School of Medicine Will Host Physicians for Human Rights
Call for global health curriculum tops weekend conference
As an undergraduate intern at the World Health Organization in Geneva, Elizabeth Park became convinced that global health issues should be planted firmly in the curricula of medical schools.
Now a volunteer for the BU chapter of Cambridge-based Physicians for Human Rights, Park (CAS’10, MED’13), who is enrolled in the Seven-Year Liberal Arts/Medical Education Program, hopes the group’s national conference at the School of Medicine on Saturday, February 20, will invigorate efforts to make international health, human rights, and global cultural awareness part of every future doctor’s education. About 150 students and educators have registered for the daylong event, which will culminate in a Town Hall Forum on Human Rights and Health Policy, open to the public and moderated by U.S. Representative James McGovern (D-Mass.).
“I want to believe that across the United States a movement is happening, that medical students want more global health in their curricula,” says Park, who emigrated from South Korea at age 11. She hopes that the students and faculty members who attend will be “the front-runners of the curriculum change movement on their campuses.” Lofty as the goal may seem, PHR is calling for a change in “the paradigm of medicine,” to incorporate human rights in the education of health professionals.
Founded in 1986, the nonprofit PHR attempts to shine a spotlight on the health consequences of human rights violations around the world, and mobilizes to try to stop them as well as to prevent future ones. The organization’s ongoing campaigns target torture, the Darfur crisis, the needs of AIDS sufferers in developing countries, and pleas for asylum in the United States for international victims of torture. PHR, which also has offices in Washington, D.C., shared the 1997 Nobel Peace Prize in its role as a coordinator of the International Campaign to Ban Landmines.
“Given Boston University’s long-standing record of expertise and leadership in the health and human rights movement, as well as the new Center for Global Health and Development, we are honored to team with the Boston University School of Medicine’s student chapter to host this unprecedented event,” says Hope O’Brien, PHR student program coordinator. “The students are not only the doctors, nurses, dentists, and public health specialists of tomorrow, they are already advocates for their patients’ rights, and the rights of others.
Karen Antman, dean of MED and provost of the Medical Campus, says the school is solidly behind the ideals of the conference. “We support the activity of our faculty and students in support of global human rights, and are honored to be hosting the 2010 PHR Conference on the Medical Campus, at the request of our students,” says Antman, who will deliver welcoming remarks with O’Brien. The keynote speaker, PHR cofounder and board chair Robert S. Lawrence, an associate dean and professor at Johns Hopkins School of Medicine and School of Public Health, will speak on Why Health Professionals Need Human Rights, and Vice Versa.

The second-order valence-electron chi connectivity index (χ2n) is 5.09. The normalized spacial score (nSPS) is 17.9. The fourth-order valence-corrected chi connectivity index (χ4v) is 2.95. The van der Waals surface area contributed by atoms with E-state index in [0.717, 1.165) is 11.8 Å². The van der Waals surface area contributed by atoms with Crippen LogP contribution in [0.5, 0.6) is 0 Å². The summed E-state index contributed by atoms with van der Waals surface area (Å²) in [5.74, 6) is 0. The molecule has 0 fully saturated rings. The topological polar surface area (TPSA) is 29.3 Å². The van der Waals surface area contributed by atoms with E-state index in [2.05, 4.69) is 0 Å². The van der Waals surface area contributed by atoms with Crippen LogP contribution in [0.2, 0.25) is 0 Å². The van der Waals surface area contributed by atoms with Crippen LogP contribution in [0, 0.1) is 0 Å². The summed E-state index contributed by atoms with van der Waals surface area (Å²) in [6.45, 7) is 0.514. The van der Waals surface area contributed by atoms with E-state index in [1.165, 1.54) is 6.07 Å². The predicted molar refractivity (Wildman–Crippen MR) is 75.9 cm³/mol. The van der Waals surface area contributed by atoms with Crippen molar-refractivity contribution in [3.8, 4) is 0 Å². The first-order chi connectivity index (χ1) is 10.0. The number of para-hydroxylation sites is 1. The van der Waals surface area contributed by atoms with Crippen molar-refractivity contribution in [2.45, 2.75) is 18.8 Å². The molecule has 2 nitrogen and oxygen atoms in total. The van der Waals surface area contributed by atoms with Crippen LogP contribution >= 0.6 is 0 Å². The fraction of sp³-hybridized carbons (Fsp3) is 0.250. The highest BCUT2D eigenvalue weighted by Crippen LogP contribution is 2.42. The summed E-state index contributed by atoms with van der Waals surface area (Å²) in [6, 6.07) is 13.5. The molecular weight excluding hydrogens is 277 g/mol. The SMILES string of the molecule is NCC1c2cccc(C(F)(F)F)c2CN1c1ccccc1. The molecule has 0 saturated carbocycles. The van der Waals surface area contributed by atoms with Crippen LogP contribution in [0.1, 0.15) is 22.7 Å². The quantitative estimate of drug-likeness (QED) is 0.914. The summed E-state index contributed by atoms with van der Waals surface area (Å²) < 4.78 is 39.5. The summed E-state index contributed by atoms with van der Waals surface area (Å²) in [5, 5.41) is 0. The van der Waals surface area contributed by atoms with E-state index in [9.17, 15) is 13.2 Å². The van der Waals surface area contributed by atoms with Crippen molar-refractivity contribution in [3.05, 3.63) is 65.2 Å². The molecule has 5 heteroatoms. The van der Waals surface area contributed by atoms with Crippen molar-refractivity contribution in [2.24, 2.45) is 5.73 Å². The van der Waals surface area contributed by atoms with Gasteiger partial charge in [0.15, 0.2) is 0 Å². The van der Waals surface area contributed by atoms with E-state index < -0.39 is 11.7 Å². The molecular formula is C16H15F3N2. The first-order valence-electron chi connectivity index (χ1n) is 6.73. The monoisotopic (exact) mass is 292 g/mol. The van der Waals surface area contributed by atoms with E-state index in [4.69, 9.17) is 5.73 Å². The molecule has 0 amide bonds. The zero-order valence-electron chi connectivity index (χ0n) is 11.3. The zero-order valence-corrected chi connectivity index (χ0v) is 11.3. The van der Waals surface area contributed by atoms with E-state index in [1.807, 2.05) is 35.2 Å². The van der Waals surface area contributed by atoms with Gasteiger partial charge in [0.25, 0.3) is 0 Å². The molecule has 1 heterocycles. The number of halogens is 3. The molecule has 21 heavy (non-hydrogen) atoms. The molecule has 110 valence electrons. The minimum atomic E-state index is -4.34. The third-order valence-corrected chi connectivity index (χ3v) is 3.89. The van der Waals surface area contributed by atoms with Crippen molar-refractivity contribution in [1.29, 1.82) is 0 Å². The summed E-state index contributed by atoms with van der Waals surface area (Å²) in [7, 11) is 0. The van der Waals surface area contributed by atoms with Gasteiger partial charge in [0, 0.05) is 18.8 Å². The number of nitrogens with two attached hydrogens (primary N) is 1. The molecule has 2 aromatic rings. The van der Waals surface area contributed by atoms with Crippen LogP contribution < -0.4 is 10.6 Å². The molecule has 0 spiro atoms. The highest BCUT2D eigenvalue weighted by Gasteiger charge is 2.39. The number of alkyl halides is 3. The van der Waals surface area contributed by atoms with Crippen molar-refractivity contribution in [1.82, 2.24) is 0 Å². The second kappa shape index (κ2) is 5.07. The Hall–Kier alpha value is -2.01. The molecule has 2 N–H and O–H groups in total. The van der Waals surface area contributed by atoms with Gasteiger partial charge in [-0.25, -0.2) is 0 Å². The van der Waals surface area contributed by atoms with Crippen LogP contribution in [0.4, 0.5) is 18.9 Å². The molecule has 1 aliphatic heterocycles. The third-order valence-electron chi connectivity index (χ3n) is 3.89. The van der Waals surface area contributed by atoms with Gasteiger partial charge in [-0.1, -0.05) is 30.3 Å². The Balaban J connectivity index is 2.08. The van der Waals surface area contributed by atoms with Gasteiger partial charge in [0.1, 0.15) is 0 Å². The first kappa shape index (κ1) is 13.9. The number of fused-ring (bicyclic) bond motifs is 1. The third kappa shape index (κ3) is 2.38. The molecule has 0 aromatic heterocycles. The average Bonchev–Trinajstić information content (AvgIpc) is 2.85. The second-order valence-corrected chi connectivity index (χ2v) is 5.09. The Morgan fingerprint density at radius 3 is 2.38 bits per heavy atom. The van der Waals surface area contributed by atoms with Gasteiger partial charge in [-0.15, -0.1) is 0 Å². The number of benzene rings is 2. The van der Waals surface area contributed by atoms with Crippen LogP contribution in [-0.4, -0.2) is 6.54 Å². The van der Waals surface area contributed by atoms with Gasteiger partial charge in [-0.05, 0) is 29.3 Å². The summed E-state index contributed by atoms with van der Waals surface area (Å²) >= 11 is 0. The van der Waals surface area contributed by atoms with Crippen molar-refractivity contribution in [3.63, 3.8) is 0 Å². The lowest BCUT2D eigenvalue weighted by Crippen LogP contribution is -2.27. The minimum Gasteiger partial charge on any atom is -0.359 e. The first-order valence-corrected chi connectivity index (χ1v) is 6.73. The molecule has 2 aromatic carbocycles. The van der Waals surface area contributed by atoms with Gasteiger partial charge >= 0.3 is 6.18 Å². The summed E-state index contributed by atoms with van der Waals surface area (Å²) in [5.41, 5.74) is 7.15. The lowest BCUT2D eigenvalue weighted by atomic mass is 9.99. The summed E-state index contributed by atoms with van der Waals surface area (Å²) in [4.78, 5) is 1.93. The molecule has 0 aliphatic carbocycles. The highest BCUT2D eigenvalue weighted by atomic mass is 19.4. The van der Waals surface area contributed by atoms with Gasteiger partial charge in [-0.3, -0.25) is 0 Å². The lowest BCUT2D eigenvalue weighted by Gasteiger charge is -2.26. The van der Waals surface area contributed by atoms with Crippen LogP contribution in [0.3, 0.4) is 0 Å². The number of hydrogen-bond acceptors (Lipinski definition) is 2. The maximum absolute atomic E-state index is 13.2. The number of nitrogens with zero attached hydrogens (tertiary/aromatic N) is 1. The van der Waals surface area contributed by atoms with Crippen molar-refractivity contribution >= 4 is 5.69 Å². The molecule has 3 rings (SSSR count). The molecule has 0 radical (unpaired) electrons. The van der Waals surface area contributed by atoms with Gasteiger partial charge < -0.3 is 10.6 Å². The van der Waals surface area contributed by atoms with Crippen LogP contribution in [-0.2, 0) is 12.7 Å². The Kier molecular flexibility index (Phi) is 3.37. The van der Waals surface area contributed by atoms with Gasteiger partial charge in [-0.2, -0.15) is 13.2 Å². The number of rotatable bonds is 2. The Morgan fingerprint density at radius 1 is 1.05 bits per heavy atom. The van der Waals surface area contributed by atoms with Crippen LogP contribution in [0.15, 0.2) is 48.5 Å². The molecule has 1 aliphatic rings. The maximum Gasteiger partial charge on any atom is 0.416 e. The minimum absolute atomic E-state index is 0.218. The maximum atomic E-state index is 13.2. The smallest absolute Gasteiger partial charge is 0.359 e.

The conference will include strategy sessions, panel discussions, and skill development workshops, all reflecting the common goal of integrating human rights into medical education.
“There will be information on tangible skills and solutions to help lead your campus on this issue,” says PHR coordinator Danielle Fox, who shares Park’s excitement about the possibility that the BU-based proceedings will set a major change in motion. Fox cites a March 2009 study, published in PLoS one, an open access, online-only scientific journal from the Public Library of Science, led by a public health professor at the University of California at Berkeley, which concludes that while a majority of medical school deans “believe that knowledge about human rights is important in health practice … human rights education is lacking at most of their institutions.”
BU’s School of Public Health addresses global health concerns and pandemics, but Park fears that those topics get less attention than they deserve at the School of Medicine, which offers occasional lectures by experts such as Michael Grodin, an SPH professor of health law, bioethics, and human rights and cofounder of the BU-based Boston Center for Refugee Health and Human Rights, and George Annas, William F. Warren Distinguished Professor and chair of health law, bioethics, and human rights.
BU does offer two courses a year on Human Rights and Health, one on the Charles River campus and the other at the medical campus, and the University has its own Human Rights and Health NGO: Global Lawyers and Physicians, which has conducted joint projects with PHR for more than a decade.
“I know that many patients at Boston Medical Center are from other countries, and a significant number of them have experienced torture,” says Park. “Clinical rotations in the first or second year that emphasize these patients’ needs would be great.”
Conference details can be found here.
Susan Seligson can be reached firstname.lastname@example.org.+ Comments